Vaccinated travelers from abroad were allowed to enter the U.S. this week, concluding a painful 18-month wait and producing joyous gatherings for thousands of people.
The country’s opening of the borders on Monday is expected to dramatically increase the inflow of tourism money and give some help to a travel industry that lost billions of dollars in the pandemic. On Monday alone, more than 200,000 international leaflets arrived in the United States, according to Customs and Border Protection.
Every customs booth in San Ysidro, California, was occupied while visitors from Mexico crossed the border to reunite with relatives or seek medical attention. But in the north, there were concerns that the Canadian government’s entry requirement of a PCR test – more expensive and time-consuming than the rapid antigen test – could discourage some Canadian travel to the United States.
At the same time, discussions continued on US mandates on preventive measures by Covid. A federal appellate court upheld a block on the Biden administration’s vaccine mandate for large employers; the government is expected to appeal. And 10 states sued the federal government on Wednesday over its vaccine mandate for health care workers.
Mass commanders had a mixed week in the courts. A federal judge ruled that Texas’ ban on mass commanders in schools violated the rights of students with disabilities, while in Pennsylvania, a judge overthrew a state commander for grades K-12; it remained in effect pending an appeal.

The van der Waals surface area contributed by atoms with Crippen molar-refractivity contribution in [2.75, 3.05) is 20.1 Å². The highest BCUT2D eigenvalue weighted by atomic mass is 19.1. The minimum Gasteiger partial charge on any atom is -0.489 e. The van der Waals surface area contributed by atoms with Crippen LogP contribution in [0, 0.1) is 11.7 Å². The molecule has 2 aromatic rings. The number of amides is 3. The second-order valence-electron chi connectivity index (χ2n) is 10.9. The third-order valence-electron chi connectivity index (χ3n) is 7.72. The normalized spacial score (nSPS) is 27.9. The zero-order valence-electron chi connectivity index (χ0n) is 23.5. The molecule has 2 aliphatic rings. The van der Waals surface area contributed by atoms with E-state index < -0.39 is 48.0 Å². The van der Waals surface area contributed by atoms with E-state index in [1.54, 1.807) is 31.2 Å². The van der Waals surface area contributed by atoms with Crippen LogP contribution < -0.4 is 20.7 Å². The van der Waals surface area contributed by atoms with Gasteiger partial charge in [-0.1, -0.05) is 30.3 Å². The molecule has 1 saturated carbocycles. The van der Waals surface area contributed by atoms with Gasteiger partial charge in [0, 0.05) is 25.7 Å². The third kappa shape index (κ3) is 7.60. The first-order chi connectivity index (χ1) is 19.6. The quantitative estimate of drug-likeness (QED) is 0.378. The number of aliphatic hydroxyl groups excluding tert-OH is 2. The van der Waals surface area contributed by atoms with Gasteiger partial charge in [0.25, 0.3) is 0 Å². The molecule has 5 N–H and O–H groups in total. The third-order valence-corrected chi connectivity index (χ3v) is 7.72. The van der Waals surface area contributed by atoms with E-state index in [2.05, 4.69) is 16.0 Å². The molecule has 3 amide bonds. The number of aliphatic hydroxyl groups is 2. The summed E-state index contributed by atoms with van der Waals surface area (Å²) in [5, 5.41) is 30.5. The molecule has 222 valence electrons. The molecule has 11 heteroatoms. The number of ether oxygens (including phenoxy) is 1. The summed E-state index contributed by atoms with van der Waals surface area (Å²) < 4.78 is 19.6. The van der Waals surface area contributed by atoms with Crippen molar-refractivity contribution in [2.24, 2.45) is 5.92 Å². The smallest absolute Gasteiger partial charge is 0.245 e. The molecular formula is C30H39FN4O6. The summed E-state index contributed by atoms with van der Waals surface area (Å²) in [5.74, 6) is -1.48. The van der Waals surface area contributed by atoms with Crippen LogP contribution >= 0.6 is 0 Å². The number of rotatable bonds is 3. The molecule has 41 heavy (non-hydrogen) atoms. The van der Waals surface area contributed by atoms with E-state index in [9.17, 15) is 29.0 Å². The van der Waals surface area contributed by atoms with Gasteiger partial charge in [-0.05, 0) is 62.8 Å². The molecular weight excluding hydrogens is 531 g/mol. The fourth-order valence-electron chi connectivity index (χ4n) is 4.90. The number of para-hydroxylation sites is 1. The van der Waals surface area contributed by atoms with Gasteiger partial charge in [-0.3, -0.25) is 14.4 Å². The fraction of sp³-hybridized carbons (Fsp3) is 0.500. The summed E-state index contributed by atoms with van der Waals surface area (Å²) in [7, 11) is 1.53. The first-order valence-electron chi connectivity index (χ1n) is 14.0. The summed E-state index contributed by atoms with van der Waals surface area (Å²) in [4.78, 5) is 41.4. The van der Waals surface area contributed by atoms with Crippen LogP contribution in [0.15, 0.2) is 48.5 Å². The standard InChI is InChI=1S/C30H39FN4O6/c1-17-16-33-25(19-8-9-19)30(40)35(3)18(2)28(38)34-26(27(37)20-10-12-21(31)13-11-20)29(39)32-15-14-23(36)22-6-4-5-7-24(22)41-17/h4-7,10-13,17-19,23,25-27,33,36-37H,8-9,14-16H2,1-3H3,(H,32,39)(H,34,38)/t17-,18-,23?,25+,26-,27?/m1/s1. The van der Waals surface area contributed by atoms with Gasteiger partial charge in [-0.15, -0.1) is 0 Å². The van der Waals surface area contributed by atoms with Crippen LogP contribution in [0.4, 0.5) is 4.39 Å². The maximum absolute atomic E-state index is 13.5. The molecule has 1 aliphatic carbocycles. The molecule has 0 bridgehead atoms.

Pfizer asked the FDA on Tuesday to authorize boosting doses of its vaccine for all 18 and older – an extension of the current authorization for those over 65 and younger people at high risk. The agency is expected to comply with the request, possibly in time for the holidays. Two states took that step this week before federal approval: Colorado and California.
Meanwhile, the director general of the World Health Organization said six times more booster doses are given around the world every day than primary doses in poor countries, a situation he called “a scandal that must stop now.” Countries including Germany, Israel, Canada and the United States have launched acceleration programs despite the objections of the WHO.
Here’s what else happened this week:
The White House estimates that nearly a million children ages 5 to 11 have been vaccinated since the Pfizer vaccine was released last week for that age group.
The New York Times examined the existing data on the long-term efficacy of the vaccines authorized for use in the United States. The conclusion: Their potency against infection does decrease, to varying degrees, but prevention of hospitalization and death remains strong.
Schools in much of the world have reopened, but in Uganda they are largely closed. Ten million primary and secondary students are still at home, and the long-term outlook is bleak. Nearly a third of the country’s students may never return to school, according to the government’s estimate.
Cases have risen sharply in Europe, occupying more than half of the 48,000 global coronavirus deaths reported in the first week of this month, according to the WHO The Netherlands has set up a partial blockade, and Germany has said it will resume free testing for all and discussed. the imposition of stricter rules. In Romania, doctors have done their best to fight misinformation and turn the tide against vaccine hesitation.
A gradual eviction crisis is developing in communities around the United States, especially in areas where federal rental assistance has been slow and where tenant protections are scarce. Evictions grew by almost 14 percent in the first two weeks of October compared to the first two weeks of the previous month.